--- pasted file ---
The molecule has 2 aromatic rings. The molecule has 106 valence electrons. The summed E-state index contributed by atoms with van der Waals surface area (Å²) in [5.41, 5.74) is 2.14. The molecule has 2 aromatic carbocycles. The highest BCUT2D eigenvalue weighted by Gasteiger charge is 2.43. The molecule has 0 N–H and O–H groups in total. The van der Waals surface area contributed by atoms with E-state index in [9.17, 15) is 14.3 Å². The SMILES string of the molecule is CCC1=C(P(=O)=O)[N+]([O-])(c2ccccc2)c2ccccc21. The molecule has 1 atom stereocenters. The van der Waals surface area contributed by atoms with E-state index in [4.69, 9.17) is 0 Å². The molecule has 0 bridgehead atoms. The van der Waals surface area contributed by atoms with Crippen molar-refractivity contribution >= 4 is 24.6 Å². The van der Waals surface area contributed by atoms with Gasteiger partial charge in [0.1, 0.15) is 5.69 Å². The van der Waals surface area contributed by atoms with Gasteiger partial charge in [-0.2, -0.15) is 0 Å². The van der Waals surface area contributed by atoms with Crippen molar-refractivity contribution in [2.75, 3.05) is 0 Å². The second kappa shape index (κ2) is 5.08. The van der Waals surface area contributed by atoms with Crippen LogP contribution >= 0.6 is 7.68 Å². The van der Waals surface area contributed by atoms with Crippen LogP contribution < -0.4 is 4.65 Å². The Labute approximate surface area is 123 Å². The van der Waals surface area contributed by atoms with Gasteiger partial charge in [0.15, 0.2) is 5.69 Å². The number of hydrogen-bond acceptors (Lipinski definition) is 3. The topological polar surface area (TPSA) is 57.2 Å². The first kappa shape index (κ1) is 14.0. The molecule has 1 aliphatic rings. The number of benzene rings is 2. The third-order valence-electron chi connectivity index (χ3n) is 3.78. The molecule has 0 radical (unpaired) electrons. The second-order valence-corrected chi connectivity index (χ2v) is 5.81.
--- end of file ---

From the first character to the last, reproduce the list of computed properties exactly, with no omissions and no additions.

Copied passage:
The molecule has 2 aromatic rings. The molecule has 106 valence electrons. The summed E-state index contributed by atoms with van der Waals surface area (Å²) in [5.41, 5.74) is 2.14. The molecule has 2 aromatic carbocycles. The highest BCUT2D eigenvalue weighted by Gasteiger charge is 2.43. The molecule has 0 N–H and O–H groups in total. The van der Waals surface area contributed by atoms with E-state index in [9.17, 15) is 14.3 Å². The SMILES string of the molecule is CCC1=C(P(=O)=O)[N+]([O-])(c2ccccc2)c2ccccc21. The molecule has 1 atom stereocenters. The van der Waals surface area contributed by atoms with E-state index in [4.69, 9.17) is 0 Å². The molecule has 0 bridgehead atoms. The van der Waals surface area contributed by atoms with Crippen molar-refractivity contribution >= 4 is 24.6 Å². The van der Waals surface area contributed by atoms with Gasteiger partial charge in [0.1, 0.15) is 5.69 Å². The van der Waals surface area contributed by atoms with Gasteiger partial charge in [-0.2, -0.15) is 0 Å². The van der Waals surface area contributed by atoms with Crippen molar-refractivity contribution in [2.75, 3.05) is 0 Å². The second kappa shape index (κ2) is 5.08. The van der Waals surface area contributed by atoms with Crippen LogP contribution >= 0.6 is 7.68 Å². The van der Waals surface area contributed by atoms with Crippen LogP contribution < -0.4 is 4.65 Å². The Labute approximate surface area is 123 Å². The van der Waals surface area contributed by atoms with Gasteiger partial charge in [0.15, 0.2) is 5.69 Å². The number of hydrogen-bond acceptors (Lipinski definition) is 3. The topological polar surface area (TPSA) is 57.2 Å². The first kappa shape index (κ1) is 14.0. The molecule has 1 aliphatic rings. The number of benzene rings is 2. The third-order valence-electron chi connectivity index (χ3n) is 3.78. The molecule has 0 radical (unpaired) electrons. The second-order valence-corrected chi connectivity index (χ2v) is 5.81.